Number of Covid PI claims remains low “but potential for many more”


Caswell: RIDDOR reports show the potential scale

The number of personal injury claims relating to Covid-19 continues to be very low, despite the significant rise in infections over the winter, new figures have shown.

At the same time, there have been thousands of reports made to the Health and Safety Executive (HSE) about people contracting Covid as a result of their work.

Only 57 cases have been registered with the Department of Work and Pensions’ Compensation Recovery Unit (CRU) as of 16 March, almost two-thirds of which relate to employers’ liability (EL).

The figures were obtained by leading defendant firm BLM, which last year warned that Covid-related claims “appear to be gathering some momentum” amid a significant increase in claims farming activity.

Analysing what the cases to date showed, BLM said case numbers were almost split equally between male and female claimants with 50-59 years old the group that appeared the most, although “there is a developing number of claims in the 80-89 bracket”.

Writing on the BLM website, partner and head of claims solutions David Caswell said “the predominance of EL claims could, we suggest, be attributed to the health and social care settings”.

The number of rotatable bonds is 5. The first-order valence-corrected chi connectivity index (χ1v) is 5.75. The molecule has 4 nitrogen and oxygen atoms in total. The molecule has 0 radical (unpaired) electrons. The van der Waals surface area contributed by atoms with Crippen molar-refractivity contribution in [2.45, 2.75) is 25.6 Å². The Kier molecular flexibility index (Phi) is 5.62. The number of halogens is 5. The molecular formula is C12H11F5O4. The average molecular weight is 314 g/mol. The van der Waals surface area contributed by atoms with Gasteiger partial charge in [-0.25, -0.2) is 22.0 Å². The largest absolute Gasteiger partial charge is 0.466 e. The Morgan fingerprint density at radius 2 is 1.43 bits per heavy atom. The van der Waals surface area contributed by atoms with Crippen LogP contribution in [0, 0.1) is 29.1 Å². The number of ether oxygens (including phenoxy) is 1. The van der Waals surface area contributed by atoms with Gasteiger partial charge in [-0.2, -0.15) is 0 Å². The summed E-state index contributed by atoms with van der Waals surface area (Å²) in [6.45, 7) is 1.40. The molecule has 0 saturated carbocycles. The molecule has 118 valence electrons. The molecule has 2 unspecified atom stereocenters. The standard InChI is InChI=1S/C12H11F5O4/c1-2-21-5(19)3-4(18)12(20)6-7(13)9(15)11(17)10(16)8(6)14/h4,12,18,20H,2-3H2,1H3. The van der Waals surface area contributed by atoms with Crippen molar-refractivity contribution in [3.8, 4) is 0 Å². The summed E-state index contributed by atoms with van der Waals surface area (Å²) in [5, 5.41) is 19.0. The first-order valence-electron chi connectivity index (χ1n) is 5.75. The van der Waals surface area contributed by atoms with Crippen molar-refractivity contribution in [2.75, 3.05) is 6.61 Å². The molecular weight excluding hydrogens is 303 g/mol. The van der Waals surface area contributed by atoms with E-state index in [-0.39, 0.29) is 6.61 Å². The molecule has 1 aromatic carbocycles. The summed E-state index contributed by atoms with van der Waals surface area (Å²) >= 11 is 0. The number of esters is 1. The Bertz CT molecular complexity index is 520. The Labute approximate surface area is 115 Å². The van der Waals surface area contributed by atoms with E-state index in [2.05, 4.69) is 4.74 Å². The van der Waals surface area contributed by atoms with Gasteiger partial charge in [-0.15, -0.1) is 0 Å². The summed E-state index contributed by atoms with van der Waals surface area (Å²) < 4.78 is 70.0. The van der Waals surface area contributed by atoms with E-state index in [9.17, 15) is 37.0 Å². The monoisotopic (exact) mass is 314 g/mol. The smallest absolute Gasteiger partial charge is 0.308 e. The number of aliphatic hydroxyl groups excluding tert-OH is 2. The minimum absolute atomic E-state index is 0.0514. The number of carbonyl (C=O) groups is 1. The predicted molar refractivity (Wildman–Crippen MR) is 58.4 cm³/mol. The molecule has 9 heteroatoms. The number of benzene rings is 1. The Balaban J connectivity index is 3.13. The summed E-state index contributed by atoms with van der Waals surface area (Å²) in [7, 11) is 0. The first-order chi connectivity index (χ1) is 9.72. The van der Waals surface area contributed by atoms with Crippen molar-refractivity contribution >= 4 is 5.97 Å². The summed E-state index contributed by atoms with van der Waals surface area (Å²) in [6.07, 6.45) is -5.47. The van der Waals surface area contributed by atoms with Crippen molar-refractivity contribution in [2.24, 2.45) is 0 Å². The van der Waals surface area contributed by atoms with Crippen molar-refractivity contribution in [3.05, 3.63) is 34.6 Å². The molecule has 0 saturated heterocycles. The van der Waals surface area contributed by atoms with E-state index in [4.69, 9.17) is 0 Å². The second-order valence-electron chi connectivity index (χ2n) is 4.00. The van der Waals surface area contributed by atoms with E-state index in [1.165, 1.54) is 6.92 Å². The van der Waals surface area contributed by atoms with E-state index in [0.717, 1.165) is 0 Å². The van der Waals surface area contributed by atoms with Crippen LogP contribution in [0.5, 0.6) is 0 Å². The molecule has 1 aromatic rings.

These account for almost 61% of Covid-related reports made to the HSE under RIDDOR (the Reporting of Injuries, Diseases and Dangerous Occurrences Regulations 2013), with 19,726 reported instances since April 2020, 271 of which were fatalities.

Such reports are required to be made where a worker has been diagnosed as having Covid-19 and there is reasonable evidence to suggest that it was caused by occupational exposure, under the RIDDOR.

“There is some cautious over-reporting in the RIDDOR numbers,” Mr Caswell explained. “The HSE has stated that the strength of evidence in reports appears variable, some reports just noting the potential for work-related exposure to have occurred.

“Nevertheless, the reports show the potential scale of the issue.”

“By comparison, the numbers of EL claims reported to the CRU to date are almost vanishingly small and the very low claim numbers probably reflect the significant hurdles to be overcome in terms of investigation and evidence, in particular of liability and of causation.

“These are only claims presented to a compensator, who has reported the claim to the CRU and therefore there will no doubt be a volume of claims waiting to be presented.”

He added that claims farming activity “continues to focus upon Covid-19 and we can expect these numbers to grow”.




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